Different people have different ideas on what constitutes the perfect practise session. Some are happy to arrive at the dojo, have a quick stretch, put their men on and enjoy an hour’s jigeiko. Others may prefer to concentrate on kihon drills for the whole session.
In my view there is no right answer. The way you structure your keiko depends on how much time you have to fill and the level and physical condition of those taking part. If you are lucky enough to have a number of kodansha in the dojo, then jigeiko can be a great learning experience. To be more precise what you are getting is hikitate-geiko, where sensei is taking a view of your strengths and weaknesses and stretching you to do a bit better. If there is one instructor teaching a class of students then a structured session built on demonstration and repetition is likely to be the best way forward.
The length of your training session also dictates what you do. My ideal kendo week would consist of five or six 45 minute to one hour practices, each conducted at maximum intensity. When you have two or 3 hours to fill, you need to bring in more variety and exercises that offer a change of pace. For example, start with kata or boken ni yoru kihon keikoho, move on to kihon drills, keeping them short and changing partners frequently and finally move to jigeiko.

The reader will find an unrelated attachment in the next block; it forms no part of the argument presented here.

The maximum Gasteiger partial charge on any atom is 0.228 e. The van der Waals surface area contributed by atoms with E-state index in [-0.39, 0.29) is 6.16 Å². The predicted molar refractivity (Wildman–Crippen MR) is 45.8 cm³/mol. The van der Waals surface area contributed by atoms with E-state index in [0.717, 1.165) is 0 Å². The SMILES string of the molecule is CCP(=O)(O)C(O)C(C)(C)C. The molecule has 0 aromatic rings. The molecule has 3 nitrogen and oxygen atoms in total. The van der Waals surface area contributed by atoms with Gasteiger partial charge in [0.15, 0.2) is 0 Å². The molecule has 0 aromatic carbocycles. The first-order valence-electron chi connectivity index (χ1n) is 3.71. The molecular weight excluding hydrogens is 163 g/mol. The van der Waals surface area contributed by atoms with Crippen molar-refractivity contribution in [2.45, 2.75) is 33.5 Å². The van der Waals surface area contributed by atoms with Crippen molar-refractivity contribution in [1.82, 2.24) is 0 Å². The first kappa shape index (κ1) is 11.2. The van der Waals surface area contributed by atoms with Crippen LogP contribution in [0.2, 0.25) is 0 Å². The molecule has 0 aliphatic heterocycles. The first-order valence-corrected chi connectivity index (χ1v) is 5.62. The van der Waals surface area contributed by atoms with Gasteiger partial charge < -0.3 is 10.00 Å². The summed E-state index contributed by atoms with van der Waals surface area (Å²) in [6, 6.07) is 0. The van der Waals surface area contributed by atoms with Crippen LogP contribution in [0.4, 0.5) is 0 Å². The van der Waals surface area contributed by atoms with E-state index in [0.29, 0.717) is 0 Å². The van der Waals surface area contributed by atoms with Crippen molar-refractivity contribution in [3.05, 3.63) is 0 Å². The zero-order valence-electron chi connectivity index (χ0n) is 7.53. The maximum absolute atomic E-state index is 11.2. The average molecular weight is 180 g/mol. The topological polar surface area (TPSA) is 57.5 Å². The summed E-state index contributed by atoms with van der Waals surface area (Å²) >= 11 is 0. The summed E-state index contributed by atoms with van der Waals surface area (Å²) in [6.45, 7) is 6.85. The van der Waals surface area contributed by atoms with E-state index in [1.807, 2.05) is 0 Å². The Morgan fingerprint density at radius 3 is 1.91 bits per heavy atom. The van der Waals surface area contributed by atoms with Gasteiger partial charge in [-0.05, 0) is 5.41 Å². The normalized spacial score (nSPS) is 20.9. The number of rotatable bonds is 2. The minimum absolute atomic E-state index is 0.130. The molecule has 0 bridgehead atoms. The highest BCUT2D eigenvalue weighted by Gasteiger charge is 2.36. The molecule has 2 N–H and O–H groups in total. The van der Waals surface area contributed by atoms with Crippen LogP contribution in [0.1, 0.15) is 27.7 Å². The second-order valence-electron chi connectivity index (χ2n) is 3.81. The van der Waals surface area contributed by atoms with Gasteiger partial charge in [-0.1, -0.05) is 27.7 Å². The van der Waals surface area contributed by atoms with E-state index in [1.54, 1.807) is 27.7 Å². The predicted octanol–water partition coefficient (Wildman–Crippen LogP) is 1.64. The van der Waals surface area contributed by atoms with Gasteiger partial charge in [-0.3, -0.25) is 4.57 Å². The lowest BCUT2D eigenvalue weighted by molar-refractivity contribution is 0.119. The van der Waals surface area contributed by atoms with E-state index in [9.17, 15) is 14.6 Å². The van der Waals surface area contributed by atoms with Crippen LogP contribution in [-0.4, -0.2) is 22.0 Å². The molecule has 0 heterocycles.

With kihon drills it’s best to keep to a theme. It might simply be improving ki-ken-tai-itchi, or could be something more ambitious like incorporating seme into the attack. You can work on shikake-waza one day and oji-waza on another, or you could practise men attacks and the oji-waza to use against them as part of the same session. In drills like this it is important for both motodachi and kakarite to approach each technique with total commitment and not anticipate the others movement, otherwise you are in danger of producing the counter attack before the attack.
One other word of warning, don’t try to do too much. I have seen sessions which have included almost every technique in kendo. In this case it is difficult to remember what you have covered, let alone get any benefit from it.
However you approach each training session remember that the purpose is to improve your kendo, and to enjoy your time in the dojo.